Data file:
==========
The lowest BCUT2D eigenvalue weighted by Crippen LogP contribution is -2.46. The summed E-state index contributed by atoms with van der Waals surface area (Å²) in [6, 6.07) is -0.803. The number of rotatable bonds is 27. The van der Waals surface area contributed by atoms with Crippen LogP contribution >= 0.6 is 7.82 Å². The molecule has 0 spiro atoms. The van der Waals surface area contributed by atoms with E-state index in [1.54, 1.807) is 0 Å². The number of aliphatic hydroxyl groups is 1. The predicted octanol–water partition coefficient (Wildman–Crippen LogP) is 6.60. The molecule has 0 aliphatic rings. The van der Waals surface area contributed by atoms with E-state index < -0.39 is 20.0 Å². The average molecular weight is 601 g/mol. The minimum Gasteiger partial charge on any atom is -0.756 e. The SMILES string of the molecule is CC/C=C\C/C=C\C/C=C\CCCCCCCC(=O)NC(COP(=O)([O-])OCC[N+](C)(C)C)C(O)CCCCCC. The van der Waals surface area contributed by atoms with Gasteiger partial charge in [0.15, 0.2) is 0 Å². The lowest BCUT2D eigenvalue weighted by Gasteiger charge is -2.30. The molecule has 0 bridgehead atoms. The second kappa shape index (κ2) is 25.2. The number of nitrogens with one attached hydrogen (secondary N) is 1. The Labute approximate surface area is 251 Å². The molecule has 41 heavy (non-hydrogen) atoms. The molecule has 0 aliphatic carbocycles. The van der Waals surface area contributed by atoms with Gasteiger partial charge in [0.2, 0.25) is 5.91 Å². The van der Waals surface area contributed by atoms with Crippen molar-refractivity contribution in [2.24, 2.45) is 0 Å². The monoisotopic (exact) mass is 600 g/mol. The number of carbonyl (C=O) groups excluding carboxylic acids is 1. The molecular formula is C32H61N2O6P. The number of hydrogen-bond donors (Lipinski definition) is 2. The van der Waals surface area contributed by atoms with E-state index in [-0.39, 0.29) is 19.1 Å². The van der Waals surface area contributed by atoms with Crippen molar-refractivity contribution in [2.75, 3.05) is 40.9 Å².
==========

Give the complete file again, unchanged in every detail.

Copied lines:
The lowest BCUT2D eigenvalue weighted by Crippen LogP contribution is -2.46. The summed E-state index contributed by atoms with van der Waals surface area (Å²) in [6, 6.07) is -0.803. The number of rotatable bonds is 27. The van der Waals surface area contributed by atoms with Crippen LogP contribution >= 0.6 is 7.82 Å². The molecule has 0 spiro atoms. The van der Waals surface area contributed by atoms with E-state index in [1.54, 1.807) is 0 Å². The number of aliphatic hydroxyl groups is 1. The predicted octanol–water partition coefficient (Wildman–Crippen LogP) is 6.60. The molecule has 0 aliphatic rings. The van der Waals surface area contributed by atoms with E-state index < -0.39 is 20.0 Å². The average molecular weight is 601 g/mol. The minimum Gasteiger partial charge on any atom is -0.756 e. The SMILES string of the molecule is CC/C=C\C/C=C\C/C=C\CCCCCCCC(=O)NC(COP(=O)([O-])OCC[N+](C)(C)C)C(O)CCCCCC. The van der Waals surface area contributed by atoms with Gasteiger partial charge in [0.15, 0.2) is 0 Å². The lowest BCUT2D eigenvalue weighted by Gasteiger charge is -2.30. The molecule has 0 bridgehead atoms. The second kappa shape index (κ2) is 25.2. The number of nitrogens with one attached hydrogen (secondary N) is 1. The Labute approximate surface area is 251 Å². The molecule has 41 heavy (non-hydrogen) atoms. The molecule has 0 aliphatic carbocycles. The van der Waals surface area contributed by atoms with Gasteiger partial charge in [0.2, 0.25) is 5.91 Å². The van der Waals surface area contributed by atoms with Crippen molar-refractivity contribution in [2.24, 2.45) is 0 Å². The monoisotopic (exact) mass is 600 g/mol. The number of carbonyl (C=O) groups excluding carboxylic acids is 1. The molecular formula is C32H61N2O6P. The number of hydrogen-bond donors (Lipinski definition) is 2. The van der Waals surface area contributed by atoms with E-state index in [-0.39, 0.29) is 19.1 Å². The van der Waals surface area contributed by atoms with Crippen molar-refractivity contribution in [2.75, 3.05) is 40.9 Å².